The Brain Injury Association of America (BIAA) along with self-advocates, families and volunteers across the nation will mark Brain Injury Awareness Month this March. They remind us a brain injury can happen anytime, anywhere, to anyone – a brain injury does not discriminate. In fact, 1.7 million Americans sustain a brain injury each year. Early and equal access to care for all is the association’s goal.
The BIAA notes that “brain injury is not an event or an outcome. It is the start of a misdiagnosed, misunderstood, under-funded neurological disease. Individuals who sustain brain injuries must have timely access to expert trauma care, specialized rehabilitation, lifelong disease management and individualized services and supports in order to live healthy, independent and satisfying lives.
“The mission of the BIAA is to advance brain injury prevention, research, treatment and education and to improve the quality of life for all people affected by brain injury.” At KHS, we support the work of the BIAA in increasing access to quality health care and raising awareness and understanding of brain injury.
The following information on brain injuries comes from the Mayo Foundation:
Causes of Brain Injury
Each year, an estimated 1.5 to 2 million Americans sustain a traumatic brain injury (TBI).
The brain has the consistency of gelatin; it’s cushioned from everyday jolts and bumps by the cerebrospinal fluid in which it floats inside your skull. A violent blow to the head can cause the brain to slide forcefully against the inner wall of the skull. Even the sudden stop of a car crash can bounce the brain against the skull. This can result in bleeding in or around the brain and the tearing of nerve fibers.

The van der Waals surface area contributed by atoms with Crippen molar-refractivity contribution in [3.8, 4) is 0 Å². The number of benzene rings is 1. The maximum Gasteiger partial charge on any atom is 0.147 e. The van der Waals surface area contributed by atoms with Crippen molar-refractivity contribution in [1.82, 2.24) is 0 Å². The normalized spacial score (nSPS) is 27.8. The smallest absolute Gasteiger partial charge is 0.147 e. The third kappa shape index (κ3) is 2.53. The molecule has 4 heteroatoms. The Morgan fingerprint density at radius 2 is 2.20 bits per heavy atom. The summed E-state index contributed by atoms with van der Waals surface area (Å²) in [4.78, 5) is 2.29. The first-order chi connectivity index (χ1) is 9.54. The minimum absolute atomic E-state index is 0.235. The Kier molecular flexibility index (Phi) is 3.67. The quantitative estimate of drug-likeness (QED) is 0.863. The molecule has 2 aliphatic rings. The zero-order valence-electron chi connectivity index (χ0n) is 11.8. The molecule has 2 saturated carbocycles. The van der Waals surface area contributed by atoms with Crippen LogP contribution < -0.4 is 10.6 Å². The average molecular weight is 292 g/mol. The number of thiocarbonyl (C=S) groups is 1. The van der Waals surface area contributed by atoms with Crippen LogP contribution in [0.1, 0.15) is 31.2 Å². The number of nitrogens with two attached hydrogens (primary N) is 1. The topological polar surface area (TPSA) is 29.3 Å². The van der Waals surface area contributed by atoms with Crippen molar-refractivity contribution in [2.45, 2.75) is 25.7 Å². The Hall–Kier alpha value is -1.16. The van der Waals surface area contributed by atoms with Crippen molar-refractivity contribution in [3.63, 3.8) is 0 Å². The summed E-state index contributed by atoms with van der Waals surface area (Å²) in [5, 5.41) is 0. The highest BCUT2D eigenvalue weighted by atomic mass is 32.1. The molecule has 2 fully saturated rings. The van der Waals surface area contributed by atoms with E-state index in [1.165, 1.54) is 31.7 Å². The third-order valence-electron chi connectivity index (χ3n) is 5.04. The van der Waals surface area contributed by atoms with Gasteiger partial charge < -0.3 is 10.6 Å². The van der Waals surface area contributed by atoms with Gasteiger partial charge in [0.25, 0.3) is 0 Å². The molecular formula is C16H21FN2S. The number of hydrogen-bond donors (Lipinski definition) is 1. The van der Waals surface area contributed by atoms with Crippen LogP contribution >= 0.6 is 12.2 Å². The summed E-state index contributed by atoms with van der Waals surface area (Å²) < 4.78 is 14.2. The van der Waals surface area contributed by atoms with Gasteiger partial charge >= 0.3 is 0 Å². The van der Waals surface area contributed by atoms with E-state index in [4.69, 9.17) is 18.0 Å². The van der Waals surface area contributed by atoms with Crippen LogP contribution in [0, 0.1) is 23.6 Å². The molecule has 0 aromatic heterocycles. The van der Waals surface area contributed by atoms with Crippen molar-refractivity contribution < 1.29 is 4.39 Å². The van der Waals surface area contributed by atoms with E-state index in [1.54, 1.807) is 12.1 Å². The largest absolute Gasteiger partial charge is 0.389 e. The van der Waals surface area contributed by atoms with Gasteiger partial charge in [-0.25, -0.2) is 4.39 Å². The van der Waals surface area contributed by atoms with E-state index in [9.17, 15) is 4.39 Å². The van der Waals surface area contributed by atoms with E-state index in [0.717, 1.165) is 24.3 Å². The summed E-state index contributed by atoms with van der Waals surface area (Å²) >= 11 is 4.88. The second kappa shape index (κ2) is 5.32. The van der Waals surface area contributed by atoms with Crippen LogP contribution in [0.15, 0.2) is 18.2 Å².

Crashes, violence and falls
According to the National Institutes of Health, half of all TBIs are caused by collisions involving cars, motorcycles and bicycles. About 20 percent are caused by violence, such as gunshot wounds or incidents of child abuse. TBI can occur in infants and small children who have been shaken violently. Among older people, falls are the leading cause of TBIs.
Explosive blasts are a common cause of TBI in military personnel serving in Iraq and Afghanistan. In most of these cases, the skull remains intact and the damage is believed to be caused by a pressure wave of the explosion’s concussive force passing through the brain.
© 1998-2010 Mayo Foundation for Medical Education and Research (MFMER). All rights reserved.
See our services and equipment to support those with TBIs at:
BIAA Brain Injury Warning Signs
Seek medical attention if you are experiencing:
- Excessive drowsiness
- Severe headache
- Weakness in your arms or legs
- Dizziness or loss of vision
- Slurred speech
- Loss of consciousness or confusion
- Vomiting or nausea